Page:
What Alice needs, is to buy the right to exchange her ACME tokens for a fixed amount of ETH in the next 90 days. She could, of course, buy the ETH at the current rate and wait until she needs to make the transaction. That might give her some “cash flow” problems and what would happen if she needs the ACME tokens to buy and sell things in the next 90 days?
Let’s revisit the long dated HTLC to see if this can be adapted to work as an option. By starting at the expiry we need to ensure finality of the transaction so that if Alice wishes to exercise the option then she receives the tokens at the agreed swap price (strike). For the purpose of this exercise we look at this option as a form of currency option where the rate is agreed, in this case Alice wants a rate of 520 ACME tokens for 1 ETH, she wants the flexibility of being able to exercise this over the next 90 days. The atomic swap in reality is different to a currency option as there are no interest rates to consider.
Bob sees that today’s exchange rate is around 500 ACME tokens for 1 ETH and is convinced that in the next 90 days it will fall to 400 ACME for 1 ETH and looks at Alice’s strike of 520 ACME for 1 ETH as a high certainty that it will be “out of the money” whereas Alice is looking at the rate climbing to 600 ACME to 1 ETH and she will be “in the money”. Historically the ACME token has had a range of 300 to 900 to ETH over the past 12 months so either Bob or Alice could be right.
Bob offers Alice an option to buy 1 ETH for 520 ACME tokens in 90 days and Alice agrees to pay Bob a premium of 50 ACME tokens. To ensure this transaction happens they create the following;
- Alice creates an instruction to pay Bob 0.1 ETH as an agreed premium and this is held in escrow until Bob creates the counter offer to the atomic swap. In this transaction Alice creates a template of the agreement on the Ethereum chain of the heads of terms to validate Bob’s payment, such as her address, and quantity. This is used to validate Bob’s transaction.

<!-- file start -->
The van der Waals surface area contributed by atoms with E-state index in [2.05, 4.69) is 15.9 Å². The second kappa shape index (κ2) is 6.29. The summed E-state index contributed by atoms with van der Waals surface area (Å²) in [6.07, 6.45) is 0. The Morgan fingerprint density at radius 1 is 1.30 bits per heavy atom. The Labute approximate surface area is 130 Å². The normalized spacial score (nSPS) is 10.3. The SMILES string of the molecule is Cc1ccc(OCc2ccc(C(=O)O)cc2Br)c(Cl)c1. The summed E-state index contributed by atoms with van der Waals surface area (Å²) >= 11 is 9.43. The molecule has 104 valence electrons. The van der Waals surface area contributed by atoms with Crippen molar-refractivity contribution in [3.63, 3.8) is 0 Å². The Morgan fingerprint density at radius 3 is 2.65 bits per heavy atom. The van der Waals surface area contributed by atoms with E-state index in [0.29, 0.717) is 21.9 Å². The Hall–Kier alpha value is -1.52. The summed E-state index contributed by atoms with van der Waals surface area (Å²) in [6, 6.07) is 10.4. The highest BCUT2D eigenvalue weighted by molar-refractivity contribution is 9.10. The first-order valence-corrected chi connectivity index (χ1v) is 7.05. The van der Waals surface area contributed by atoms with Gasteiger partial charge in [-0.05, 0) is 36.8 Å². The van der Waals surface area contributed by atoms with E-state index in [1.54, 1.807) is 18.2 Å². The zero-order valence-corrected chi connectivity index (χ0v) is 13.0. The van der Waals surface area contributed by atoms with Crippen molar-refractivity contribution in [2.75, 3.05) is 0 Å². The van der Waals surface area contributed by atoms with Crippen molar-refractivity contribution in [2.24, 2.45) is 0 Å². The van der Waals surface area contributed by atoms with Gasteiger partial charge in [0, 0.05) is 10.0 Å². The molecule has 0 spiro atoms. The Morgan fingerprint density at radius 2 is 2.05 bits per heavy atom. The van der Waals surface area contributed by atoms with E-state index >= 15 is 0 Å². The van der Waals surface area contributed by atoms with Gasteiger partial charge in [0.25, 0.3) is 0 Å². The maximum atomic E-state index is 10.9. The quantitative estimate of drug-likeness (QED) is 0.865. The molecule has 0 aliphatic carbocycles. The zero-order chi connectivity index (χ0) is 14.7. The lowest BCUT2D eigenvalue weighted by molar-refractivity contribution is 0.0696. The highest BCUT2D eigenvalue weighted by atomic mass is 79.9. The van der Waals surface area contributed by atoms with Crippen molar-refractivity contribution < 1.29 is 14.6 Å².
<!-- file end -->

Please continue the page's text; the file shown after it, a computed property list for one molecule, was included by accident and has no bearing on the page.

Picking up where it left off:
- Alice creates an instruction on the ACME chain to send Bob 520 tokens with Bob’s ETH address, a hash of a preimage and an expiry of 90 days.
- Bob creates a transaction to pay Alice 1 ETH with Alice’s ACME address and preimage hash on the Ethereum chain and an expiry of 90 days. The transaction is validated that it contains the agreed offer and then releases the premium held in escrow to Bob.
- Alice sees that the rate of ACME/ETH is favourable and decides to then claims Bob’s ETH using the preimage
- Bob claims Alice’s ACME tokens as the preimage is revealed
Note to ensure that this transaction takes place it has to make sure that Bob is paid the premium as soon as the swap is booked, Alice cannot claim the atomic swap until the premium is paid, Bob cannot claim the premium until the 2 atomic swap transactions are booked.
Using escrows, locks with preimages can we create a fair option, that pays a premium and has a guarantee that the contract is settled.
The next step is to look at this non fungible option and adapt it to be an instrument in its own right that delivers the swap and can be traded between third parties.
Please note this is a thought experiment and not advice or a recommendation to create, transact or devise securities. The author is not a regulated person.
Thanks to Simon Warta who prompted the conversation over a lunch in Spain and who contributed to the article.